7. Absent a prior written agreement, the lawyer may not unilaterally charge interest on a delinquent client account. “[I]n order to charge interest on delinquent accounts, a lawyer must advise the client prior to performing services of the fact that interest will be so charged, the definition (time period) of delinquency, and must obtain the client’s consent thereto.” N.Y. State 399 (1975). “A law firm may seek its clients’ agreement to modify its retainer agreement with the clients during the pendency of a current matter to secure payment, by confessions of judgment and collateral mortgages, of fully earned but unpaid legal fees and expenses in an amount on which the parties agree, if the law firm complies with the rules governing business transactions with clients and is mindful of ongoing obligations to avoid general conflicts of interest.” N.Y. State 1139 (2017). See N.Y. State 910 (2012) (“A lawyer may request a client to amend a retainer agreement. Whether such an amendment must meet the requirements for fee agreements under Rule 1.5 or for business transactions between the lawyer and client under Rule 1.8(i) depends on the circumstances in which the amendment is requested and the nature of the amendment.”); N.Y. State 783 (2005) (“If a client deliberately disregards an agreement to pay legal fees and expenses, and the letter of engagement or retainer agreement is silent as to interest charges on the delinquent accounts, a lawyer may condition continued representation on the client’s agreement to prospectively pay interest on any past balance due for services previously rendered or to be rendered in the future”). Accordingly, absent a prior written agreement, the inquirer may not charge interest on the amounts the inquirer believes are due and owing.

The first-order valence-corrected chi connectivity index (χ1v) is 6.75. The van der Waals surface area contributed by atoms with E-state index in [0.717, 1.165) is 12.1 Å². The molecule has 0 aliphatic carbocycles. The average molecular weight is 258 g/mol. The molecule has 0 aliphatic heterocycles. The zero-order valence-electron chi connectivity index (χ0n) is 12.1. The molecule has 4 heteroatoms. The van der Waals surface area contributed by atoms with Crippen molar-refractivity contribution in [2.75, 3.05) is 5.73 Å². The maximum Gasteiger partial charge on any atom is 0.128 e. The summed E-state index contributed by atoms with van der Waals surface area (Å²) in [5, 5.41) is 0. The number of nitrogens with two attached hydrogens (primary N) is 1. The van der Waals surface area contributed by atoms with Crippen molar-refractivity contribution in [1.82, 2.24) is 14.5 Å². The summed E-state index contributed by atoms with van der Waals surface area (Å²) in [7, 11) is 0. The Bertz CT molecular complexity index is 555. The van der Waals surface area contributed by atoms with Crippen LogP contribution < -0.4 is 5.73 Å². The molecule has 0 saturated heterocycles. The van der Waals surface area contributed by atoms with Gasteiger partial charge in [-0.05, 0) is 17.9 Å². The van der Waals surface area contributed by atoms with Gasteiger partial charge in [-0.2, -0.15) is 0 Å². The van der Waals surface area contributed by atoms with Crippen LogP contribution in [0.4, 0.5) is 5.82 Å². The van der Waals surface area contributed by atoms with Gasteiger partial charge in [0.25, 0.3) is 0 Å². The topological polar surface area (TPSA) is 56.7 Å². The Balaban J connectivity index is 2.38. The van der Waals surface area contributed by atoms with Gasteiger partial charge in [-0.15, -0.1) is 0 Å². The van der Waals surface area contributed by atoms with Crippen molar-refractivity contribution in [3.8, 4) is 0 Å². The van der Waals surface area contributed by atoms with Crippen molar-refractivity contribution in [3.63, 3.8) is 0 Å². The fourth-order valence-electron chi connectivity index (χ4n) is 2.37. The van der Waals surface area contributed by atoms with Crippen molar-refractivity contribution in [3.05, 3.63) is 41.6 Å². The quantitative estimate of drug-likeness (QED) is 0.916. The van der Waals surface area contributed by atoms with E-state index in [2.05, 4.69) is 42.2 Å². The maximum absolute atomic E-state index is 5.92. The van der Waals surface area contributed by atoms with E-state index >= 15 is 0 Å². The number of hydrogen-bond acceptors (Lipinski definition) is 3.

8. Nor may the inquirer decide to withhold from the escrowed funds an amount that the inquirer deems apt to indemnify the inquirer for fees and expenses that the inquirer may incur in the event that litigation arises from the dispute with the client over the appropriate amount of fees for services rendered. In our view, the inquirer is ethically obligated to pay to the client those sums that are not part of the fee dispute – that is, the amount the client agrees the lawyer is due, without reference to interest or other holdbacks unless the client explicitly agrees. See Rule 1.15(c)(4) (lawyer must promptly pay to the client as requested by the client funds the client is entitled to receive). Absent some agreement, no authority exists for a lawyer to use disputed funds for self-help in the event that a dispute arises between a lawyer and a client over legal fees.
9. A lawyer may not remove any amounts from the client’s trust account if the client disputes the lawyer’s entitlement to them. The lawyer may charge only a reasonable rate of interest on any unpaid bills if provided for in the written fee agreement.